• Confused with all the choices? Read the label! One of the first few ingredients listed should be a whole grain, such as:
    • 100% whole-wheat flour
    • Brown rice
    • Whole oats or oatmeal
    • Cracked wheat
    • Whole-grain corn
    • Whole-grain barley (unpearled)
    • Bulgur
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Deli

  • Choose lean meats! Select lower fat varieties like lean turkey, and roast beef to reduce the fat in sandwiches, snacks and salads.
  • Select lower fat deli cheese. Reduced fat American, low-fat Swiss and lower fat soft cheeses like boursin are good alternatives.
  • Consider lower sodium options. If you are watching your salt intake, most grocery stores now stock a larger variety of lower sodium deli meats and cheeses.
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Snack Aisle

  • Try portion controlled snacks. To avoid uncontrolled munching stock up on 100 calorie or individual serving packs of you favorite munchies and enjoy in moderation.
  • Select whole grain versions of your favorite snacks. Choose whole grain tortilla chips and whole wheat or oat bran pretzels for more fiber. Measure out your snack portions rather than eating from the bag to save calories.
  • Low fat or baked doesn’t mean calorie free. If you decide to choose a low-fat, reduced-fat or baked chip, read and compare labels. Often these products have the same number of calories as regular chips.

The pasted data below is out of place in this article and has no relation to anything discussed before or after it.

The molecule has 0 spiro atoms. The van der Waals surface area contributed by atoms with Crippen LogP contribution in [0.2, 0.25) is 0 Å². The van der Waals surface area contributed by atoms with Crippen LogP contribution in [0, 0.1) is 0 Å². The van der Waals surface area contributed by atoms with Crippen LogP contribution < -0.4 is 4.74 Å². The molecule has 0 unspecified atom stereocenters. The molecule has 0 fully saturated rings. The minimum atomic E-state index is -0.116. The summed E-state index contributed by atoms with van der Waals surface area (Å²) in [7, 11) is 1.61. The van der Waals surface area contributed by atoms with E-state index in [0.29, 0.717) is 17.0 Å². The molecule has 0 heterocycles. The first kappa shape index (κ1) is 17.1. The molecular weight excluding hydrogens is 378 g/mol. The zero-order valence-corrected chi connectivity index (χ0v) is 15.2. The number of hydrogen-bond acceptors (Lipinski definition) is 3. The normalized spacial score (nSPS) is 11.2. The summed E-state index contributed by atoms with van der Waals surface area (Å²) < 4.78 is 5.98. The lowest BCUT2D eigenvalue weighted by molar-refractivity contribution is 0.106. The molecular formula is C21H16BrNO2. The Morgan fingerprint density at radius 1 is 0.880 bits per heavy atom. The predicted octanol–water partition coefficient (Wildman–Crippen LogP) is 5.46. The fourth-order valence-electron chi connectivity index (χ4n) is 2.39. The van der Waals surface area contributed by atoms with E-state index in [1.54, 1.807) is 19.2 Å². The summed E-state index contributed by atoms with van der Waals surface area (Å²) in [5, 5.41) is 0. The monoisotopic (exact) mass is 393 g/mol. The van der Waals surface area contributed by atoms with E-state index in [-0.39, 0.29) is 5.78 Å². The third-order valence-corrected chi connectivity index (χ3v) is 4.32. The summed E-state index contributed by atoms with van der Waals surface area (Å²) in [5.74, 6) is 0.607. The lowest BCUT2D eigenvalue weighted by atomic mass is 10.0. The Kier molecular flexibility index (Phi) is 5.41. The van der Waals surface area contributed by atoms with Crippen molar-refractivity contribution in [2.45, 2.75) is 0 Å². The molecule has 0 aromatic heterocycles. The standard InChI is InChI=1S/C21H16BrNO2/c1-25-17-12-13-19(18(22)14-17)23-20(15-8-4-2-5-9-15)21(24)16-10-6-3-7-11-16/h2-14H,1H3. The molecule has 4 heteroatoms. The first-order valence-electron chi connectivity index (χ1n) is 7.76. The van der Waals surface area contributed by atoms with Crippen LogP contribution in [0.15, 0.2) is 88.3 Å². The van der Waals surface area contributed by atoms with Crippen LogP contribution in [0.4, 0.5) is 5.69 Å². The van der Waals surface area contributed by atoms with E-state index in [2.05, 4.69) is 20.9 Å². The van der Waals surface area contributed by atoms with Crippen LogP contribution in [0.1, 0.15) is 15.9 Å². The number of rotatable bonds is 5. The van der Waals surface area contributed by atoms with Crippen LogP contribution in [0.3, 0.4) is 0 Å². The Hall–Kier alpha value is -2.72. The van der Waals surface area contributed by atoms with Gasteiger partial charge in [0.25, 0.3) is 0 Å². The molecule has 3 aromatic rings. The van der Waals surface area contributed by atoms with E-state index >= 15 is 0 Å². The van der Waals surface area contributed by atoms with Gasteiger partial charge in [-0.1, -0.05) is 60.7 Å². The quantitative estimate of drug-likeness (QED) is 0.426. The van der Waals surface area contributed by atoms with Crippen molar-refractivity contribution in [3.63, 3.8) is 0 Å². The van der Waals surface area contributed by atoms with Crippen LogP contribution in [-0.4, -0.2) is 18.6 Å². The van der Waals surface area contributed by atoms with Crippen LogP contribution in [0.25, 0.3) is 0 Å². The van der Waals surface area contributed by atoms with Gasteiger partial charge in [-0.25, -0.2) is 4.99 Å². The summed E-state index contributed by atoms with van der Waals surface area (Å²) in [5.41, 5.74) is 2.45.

• Look for reduced-fat and fat free varieties of your favorite microwave popcorn. Popcorn can be a whole grain healthy snack until loaded up with butter and salt. Try fat free and reduced fat varieties and season with lemon pepper or a little grated parmesan cheese.
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Frozen

  • Stock up on frozen vegetables. Quick frozen vegetables are just as nutritious as fresh. Adults need about 2½ cups of veggies a day. Adding frozen vegetables to stir-fries or casseroles is an easy way to help meet this need.
  • Frozen fruits and berries are a convenient and equally nutritious alternative to fresh. They are ideal in smoothies, over ice cream or slightly thawed with fat-free whipped topping for a yummy dessert.
  • Look for frozen whole grain waffles, bagels and French toast. Keep these on hand for quick and easy breakfast options.
  • Ice cream anyone? Satisfy your sweet tooth without the extra fat by stocking up on lighter varieties or have a 1/2 cup of plain vanilla topped with thawed frozen fruit.
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Meat Poultry and Fish

  • Select lean cuts of red meat to reduce fat and cholesterol. Trim all visible fat before cooking. Marinate leaner cuts before cooking to tenderize.
  • Make your burgers healthier. Consider buying lean ground beef. Use 90% or better lean ground meat in burgers and other recipes. You’ll save on fat and your burgers will have less shrinkage.
  • Pork can be a leaner alternative to red meat. Try pre-marinated packaged pork loins that cook up in about 30 minutes.
  • Poultry: White and breast meat are the most lean. To cut down on fat with darker cuts remove the skin before cooking and bake, broil or grill. Keep cooked canned chicken on hand for quick and easy meals.
  • Enjoy fish! Many fish varieties like tilapia and flounder are naturally low in fat and fatty fish like salmon provide lots of omega three fatty acids that are good for your heart. Keep a variety of fresh, frozen and canned fish on hand for quick and healthy meals.